Bahrām Gūr Ascends to the Throne.

Source: (33) Christies

Chapter 35 Bahram Gur

Bahrām Gūr in a peasant's house. [Bahram Gur helps the landlord's cow to produce milk again].

Source: (34) The Walters

Bahrām Gūr Slays a Dragon in India.

Source: (35) Smithsonian

The Sasanian King Yazdigird Killed by a Kick from a Horse [Yazdigird II?].

Source: (36) Chester Beatty Library
Per 110, ff. 71a .
This folio is part of a dispersed Shahnama (Book of Kings) manuscript made for the Injuid vazir, or government minister, Qivam al-Din. The comparatively large figures, shallow picture space and horizontal format are typical of Islamic painting in all regions before the late fourteenth century. However, the simplified, highly stylized forms of the vegetation and the red background of this illustration are characteristic specifically of painting in the city of Shiraz in southern Iran in the time of the Injuid dynasty (c. 1325-53).

Chapter 39 Balash son of Piruz

Sarafra'i Kills Khushnavaz in a Night Battle [Khushnavaz fights Sufaray].
Source: (37) Brooklyn Museum
War was considered the most dangerous of imperial activities, but a ruler often depended on it to acquire or expand his kingdom. In this battle scene, armor-clad mounted warriors charge full speed ahead their adrenaline dynamically expressed through diagonally drawn bows, galloping horses, and the spiraling clouds of dust that frame them and rise up between the opposing forces. Along with the red and yellow ochre palette, the warriors' long torsos and the shallow background represent a style unique to painting in Shiraz under the lnjuids, governors of Fars province and vassals to the Ilkhanid Mongol rulers of Iran in the fourteenth century. This folio belongs to a manuscript commissioned by Qavam al-Din Hasan, minister to the Injuid governor of Fars province, Abu lshaq (ruled 1335-1353), in A.H. 741/1341 A.D., as stated in its colophon. Court life thus extended into the lives of independent governing courts at the furthest reaches of the empire.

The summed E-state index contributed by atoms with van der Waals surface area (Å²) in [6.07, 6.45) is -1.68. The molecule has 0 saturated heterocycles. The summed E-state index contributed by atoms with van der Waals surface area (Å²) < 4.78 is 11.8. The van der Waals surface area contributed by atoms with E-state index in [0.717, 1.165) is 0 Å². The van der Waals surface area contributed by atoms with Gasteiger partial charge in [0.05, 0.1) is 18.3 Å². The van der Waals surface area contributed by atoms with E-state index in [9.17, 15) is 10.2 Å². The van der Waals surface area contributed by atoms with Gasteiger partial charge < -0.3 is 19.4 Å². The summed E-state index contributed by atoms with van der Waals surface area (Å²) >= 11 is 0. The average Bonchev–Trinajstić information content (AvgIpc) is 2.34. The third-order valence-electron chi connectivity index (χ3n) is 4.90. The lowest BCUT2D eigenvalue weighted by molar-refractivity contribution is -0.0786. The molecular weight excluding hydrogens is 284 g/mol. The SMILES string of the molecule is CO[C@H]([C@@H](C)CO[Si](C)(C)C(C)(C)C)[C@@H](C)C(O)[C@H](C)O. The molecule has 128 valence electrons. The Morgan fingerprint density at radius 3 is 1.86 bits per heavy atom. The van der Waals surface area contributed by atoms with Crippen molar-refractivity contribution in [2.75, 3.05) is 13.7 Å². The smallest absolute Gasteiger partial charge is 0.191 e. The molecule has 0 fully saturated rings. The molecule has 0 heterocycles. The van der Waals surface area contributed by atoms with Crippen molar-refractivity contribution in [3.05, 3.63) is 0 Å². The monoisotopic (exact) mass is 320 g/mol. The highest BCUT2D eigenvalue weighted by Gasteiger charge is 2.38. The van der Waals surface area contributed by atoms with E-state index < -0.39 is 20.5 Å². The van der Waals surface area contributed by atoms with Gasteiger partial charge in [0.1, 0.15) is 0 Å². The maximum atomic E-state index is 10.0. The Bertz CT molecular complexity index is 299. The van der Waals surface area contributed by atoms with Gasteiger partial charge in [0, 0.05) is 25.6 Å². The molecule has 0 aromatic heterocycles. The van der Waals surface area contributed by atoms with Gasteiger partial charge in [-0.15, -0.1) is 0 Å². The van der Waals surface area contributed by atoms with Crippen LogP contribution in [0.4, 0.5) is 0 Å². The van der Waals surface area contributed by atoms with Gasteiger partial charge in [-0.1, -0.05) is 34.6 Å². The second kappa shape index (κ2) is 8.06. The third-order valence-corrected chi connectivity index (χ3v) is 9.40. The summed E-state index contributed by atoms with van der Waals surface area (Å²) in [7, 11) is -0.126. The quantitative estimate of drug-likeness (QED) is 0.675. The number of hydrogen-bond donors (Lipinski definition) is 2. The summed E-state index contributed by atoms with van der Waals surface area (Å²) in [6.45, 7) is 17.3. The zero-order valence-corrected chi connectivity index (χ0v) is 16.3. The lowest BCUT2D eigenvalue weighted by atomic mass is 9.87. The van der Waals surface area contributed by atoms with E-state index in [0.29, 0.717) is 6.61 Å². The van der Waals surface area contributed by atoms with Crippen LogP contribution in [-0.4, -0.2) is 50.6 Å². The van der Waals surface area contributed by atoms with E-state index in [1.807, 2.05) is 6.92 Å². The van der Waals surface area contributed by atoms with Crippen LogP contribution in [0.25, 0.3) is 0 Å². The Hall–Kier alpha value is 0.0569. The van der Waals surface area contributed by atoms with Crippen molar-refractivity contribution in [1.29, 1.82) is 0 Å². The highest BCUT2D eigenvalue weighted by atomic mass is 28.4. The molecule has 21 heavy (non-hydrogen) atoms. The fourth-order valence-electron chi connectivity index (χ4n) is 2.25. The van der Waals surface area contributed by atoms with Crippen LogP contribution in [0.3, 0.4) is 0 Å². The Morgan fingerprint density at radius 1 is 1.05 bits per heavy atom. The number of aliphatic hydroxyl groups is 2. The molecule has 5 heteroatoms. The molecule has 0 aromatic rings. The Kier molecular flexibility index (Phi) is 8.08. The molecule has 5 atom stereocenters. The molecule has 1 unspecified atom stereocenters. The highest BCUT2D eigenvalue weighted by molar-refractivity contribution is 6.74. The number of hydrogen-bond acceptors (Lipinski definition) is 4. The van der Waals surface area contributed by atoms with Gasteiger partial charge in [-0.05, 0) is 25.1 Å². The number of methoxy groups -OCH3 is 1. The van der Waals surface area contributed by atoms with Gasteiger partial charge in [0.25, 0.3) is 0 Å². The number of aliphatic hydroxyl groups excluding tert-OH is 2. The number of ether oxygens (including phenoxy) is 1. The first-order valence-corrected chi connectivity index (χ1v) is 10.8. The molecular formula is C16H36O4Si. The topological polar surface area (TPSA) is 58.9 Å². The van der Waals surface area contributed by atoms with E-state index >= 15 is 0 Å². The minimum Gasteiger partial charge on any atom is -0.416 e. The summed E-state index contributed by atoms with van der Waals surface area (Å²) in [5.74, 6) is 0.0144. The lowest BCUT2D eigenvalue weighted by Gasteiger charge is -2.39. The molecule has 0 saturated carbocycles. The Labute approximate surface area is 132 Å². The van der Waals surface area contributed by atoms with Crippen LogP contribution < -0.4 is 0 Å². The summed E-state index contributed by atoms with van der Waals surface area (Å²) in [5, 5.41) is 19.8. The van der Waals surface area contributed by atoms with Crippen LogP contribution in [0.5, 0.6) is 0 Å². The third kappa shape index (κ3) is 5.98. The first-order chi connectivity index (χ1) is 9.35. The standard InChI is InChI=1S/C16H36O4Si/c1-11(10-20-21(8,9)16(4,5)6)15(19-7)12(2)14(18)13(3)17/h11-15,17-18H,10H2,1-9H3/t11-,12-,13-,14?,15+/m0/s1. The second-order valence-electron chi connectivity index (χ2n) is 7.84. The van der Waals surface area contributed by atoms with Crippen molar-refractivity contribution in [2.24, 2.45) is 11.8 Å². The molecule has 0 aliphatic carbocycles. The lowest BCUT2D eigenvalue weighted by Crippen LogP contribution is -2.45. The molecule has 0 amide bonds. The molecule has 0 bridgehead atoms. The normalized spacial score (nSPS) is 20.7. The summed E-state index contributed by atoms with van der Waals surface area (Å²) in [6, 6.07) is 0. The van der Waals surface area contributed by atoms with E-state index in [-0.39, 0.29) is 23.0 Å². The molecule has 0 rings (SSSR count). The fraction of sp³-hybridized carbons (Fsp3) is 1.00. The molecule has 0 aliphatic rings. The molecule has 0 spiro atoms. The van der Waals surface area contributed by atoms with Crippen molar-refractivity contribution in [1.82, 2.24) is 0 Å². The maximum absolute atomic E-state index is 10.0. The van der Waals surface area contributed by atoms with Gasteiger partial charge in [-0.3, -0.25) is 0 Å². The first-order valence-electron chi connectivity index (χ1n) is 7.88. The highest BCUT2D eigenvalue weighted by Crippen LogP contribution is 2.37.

Chapter 41 Kisra Anushirvan

King Khusraw (Kisra) Anushirvan Enthroned.

Source: (38) Los Angeles County Museum of Art

Chapter 43 Khusrau Parviz

Kharrad Recognizes the Princess as being an Automaton [Kharrad Barzin investigates the weeping talisman and reveals its secret?].

Source: (39) The Metropolitan Museum of Art

Other Images - chapters unknown

Other Illustrations of Ilkhanid Mongols and Successors in 14th Century Persia and surrounds
Drawings of, & notes on, Heavy Cavalry by Ian Heath: Persian Cavalryman c1320, Persian Cavalrymen c.1335 & Persian Cavalrymen c.1335

Persia Illustrations of Costume & Soldiers
Index of Illustrations of Costume & Soldiers